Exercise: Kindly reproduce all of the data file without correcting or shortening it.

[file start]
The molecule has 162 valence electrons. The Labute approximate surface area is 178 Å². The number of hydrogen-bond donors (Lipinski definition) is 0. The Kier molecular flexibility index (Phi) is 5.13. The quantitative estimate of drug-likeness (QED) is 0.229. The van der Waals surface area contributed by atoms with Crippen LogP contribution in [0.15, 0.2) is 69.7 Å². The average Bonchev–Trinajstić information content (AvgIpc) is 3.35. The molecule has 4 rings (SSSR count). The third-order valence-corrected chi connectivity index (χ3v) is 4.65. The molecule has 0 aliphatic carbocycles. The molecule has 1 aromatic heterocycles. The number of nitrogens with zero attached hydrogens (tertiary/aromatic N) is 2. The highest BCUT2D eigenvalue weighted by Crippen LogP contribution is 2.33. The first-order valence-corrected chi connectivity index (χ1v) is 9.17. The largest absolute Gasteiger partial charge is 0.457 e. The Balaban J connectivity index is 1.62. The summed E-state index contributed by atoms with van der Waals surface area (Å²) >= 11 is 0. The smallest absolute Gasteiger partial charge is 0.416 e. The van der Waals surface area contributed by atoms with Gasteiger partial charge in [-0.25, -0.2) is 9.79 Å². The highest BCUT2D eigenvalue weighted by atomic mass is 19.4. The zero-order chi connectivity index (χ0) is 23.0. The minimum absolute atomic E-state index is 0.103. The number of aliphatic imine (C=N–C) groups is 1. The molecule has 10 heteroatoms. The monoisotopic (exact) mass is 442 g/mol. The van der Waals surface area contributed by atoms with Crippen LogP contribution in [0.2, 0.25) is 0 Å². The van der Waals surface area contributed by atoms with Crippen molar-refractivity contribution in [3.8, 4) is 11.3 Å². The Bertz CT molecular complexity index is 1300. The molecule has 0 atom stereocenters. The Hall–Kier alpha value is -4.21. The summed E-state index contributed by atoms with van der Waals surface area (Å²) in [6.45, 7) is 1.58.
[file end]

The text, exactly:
The molecule has 162 valence electrons. The Labute approximate surface area is 178 Å². The number of hydrogen-bond donors (Lipinski definition) is 0. The Kier molecular flexibility index (Phi) is 5.13. The quantitative estimate of drug-likeness (QED) is 0.229. The van der Waals surface area contributed by atoms with Crippen LogP contribution in [0.15, 0.2) is 69.7 Å². The average Bonchev–Trinajstić information content (AvgIpc) is 3.35. The molecule has 4 rings (SSSR count). The third-order valence-corrected chi connectivity index (χ3v) is 4.65. The molecule has 0 aliphatic carbocycles. The molecule has 1 aromatic heterocycles. The number of nitrogens with zero attached hydrogens (tertiary/aromatic N) is 2. The highest BCUT2D eigenvalue weighted by Crippen LogP contribution is 2.33. The first-order valence-corrected chi connectivity index (χ1v) is 9.17. The largest absolute Gasteiger partial charge is 0.457 e. The Balaban J connectivity index is 1.62. The summed E-state index contributed by atoms with van der Waals surface area (Å²) >= 11 is 0. The smallest absolute Gasteiger partial charge is 0.416 e. The van der Waals surface area contributed by atoms with Gasteiger partial charge in [-0.25, -0.2) is 9.79 Å². The highest BCUT2D eigenvalue weighted by atomic mass is 19.4. The zero-order chi connectivity index (χ0) is 23.0. The minimum absolute atomic E-state index is 0.103. The number of aliphatic imine (C=N–C) groups is 1. The molecule has 10 heteroatoms. The monoisotopic (exact) mass is 442 g/mol. The van der Waals surface area contributed by atoms with Crippen LogP contribution in [0.2, 0.25) is 0 Å². The van der Waals surface area contributed by atoms with Crippen molar-refractivity contribution in [3.8, 4) is 11.3 Å². The Bertz CT molecular complexity index is 1300. The molecule has 0 atom stereocenters. The Hall–Kier alpha value is -4.21. The summed E-state index contributed by atoms with van der Waals surface area (Å²) in [6.45, 7) is 1.58.